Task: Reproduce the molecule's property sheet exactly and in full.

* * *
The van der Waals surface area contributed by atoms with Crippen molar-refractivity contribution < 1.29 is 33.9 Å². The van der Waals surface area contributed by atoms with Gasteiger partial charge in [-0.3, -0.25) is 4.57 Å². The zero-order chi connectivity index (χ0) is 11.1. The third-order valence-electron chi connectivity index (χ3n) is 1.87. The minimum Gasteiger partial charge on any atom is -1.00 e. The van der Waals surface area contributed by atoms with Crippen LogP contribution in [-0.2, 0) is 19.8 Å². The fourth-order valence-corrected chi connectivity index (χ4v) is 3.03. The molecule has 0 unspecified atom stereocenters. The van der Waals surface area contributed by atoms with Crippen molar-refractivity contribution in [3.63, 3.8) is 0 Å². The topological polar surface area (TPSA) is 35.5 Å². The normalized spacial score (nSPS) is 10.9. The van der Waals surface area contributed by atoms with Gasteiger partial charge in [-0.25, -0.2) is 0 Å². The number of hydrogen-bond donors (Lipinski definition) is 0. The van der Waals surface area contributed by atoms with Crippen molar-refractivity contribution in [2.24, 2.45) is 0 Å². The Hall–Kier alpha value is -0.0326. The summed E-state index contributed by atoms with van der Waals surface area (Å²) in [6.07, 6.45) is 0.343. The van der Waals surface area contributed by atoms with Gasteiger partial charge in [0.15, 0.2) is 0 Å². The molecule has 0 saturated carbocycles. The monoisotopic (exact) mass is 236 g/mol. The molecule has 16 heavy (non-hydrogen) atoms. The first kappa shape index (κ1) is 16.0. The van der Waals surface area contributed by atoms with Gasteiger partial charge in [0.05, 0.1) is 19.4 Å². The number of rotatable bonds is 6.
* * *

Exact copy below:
The van der Waals surface area contributed by atoms with Crippen molar-refractivity contribution < 1.29 is 33.9 Å². The van der Waals surface area contributed by atoms with Gasteiger partial charge in [-0.3, -0.25) is 4.57 Å². The zero-order chi connectivity index (χ0) is 11.1. The third-order valence-electron chi connectivity index (χ3n) is 1.87. The minimum Gasteiger partial charge on any atom is -1.00 e. The van der Waals surface area contributed by atoms with Crippen LogP contribution in [-0.2, 0) is 19.8 Å². The fourth-order valence-corrected chi connectivity index (χ4v) is 3.03. The molecule has 0 unspecified atom stereocenters. The van der Waals surface area contributed by atoms with Crippen molar-refractivity contribution in [3.63, 3.8) is 0 Å². The topological polar surface area (TPSA) is 35.5 Å². The normalized spacial score (nSPS) is 10.9. The van der Waals surface area contributed by atoms with Gasteiger partial charge in [-0.25, -0.2) is 0 Å². The number of hydrogen-bond donors (Lipinski definition) is 0. The van der Waals surface area contributed by atoms with Crippen molar-refractivity contribution in [2.24, 2.45) is 0 Å². The Hall–Kier alpha value is -0.0326. The summed E-state index contributed by atoms with van der Waals surface area (Å²) in [6.07, 6.45) is 0.343. The van der Waals surface area contributed by atoms with Gasteiger partial charge in [0.15, 0.2) is 0 Å². The molecule has 0 saturated carbocycles. The monoisotopic (exact) mass is 236 g/mol. The molecule has 16 heavy (non-hydrogen) atoms. The first kappa shape index (κ1) is 16.0. The van der Waals surface area contributed by atoms with Gasteiger partial charge in [0.05, 0.1) is 19.4 Å². The number of rotatable bonds is 6.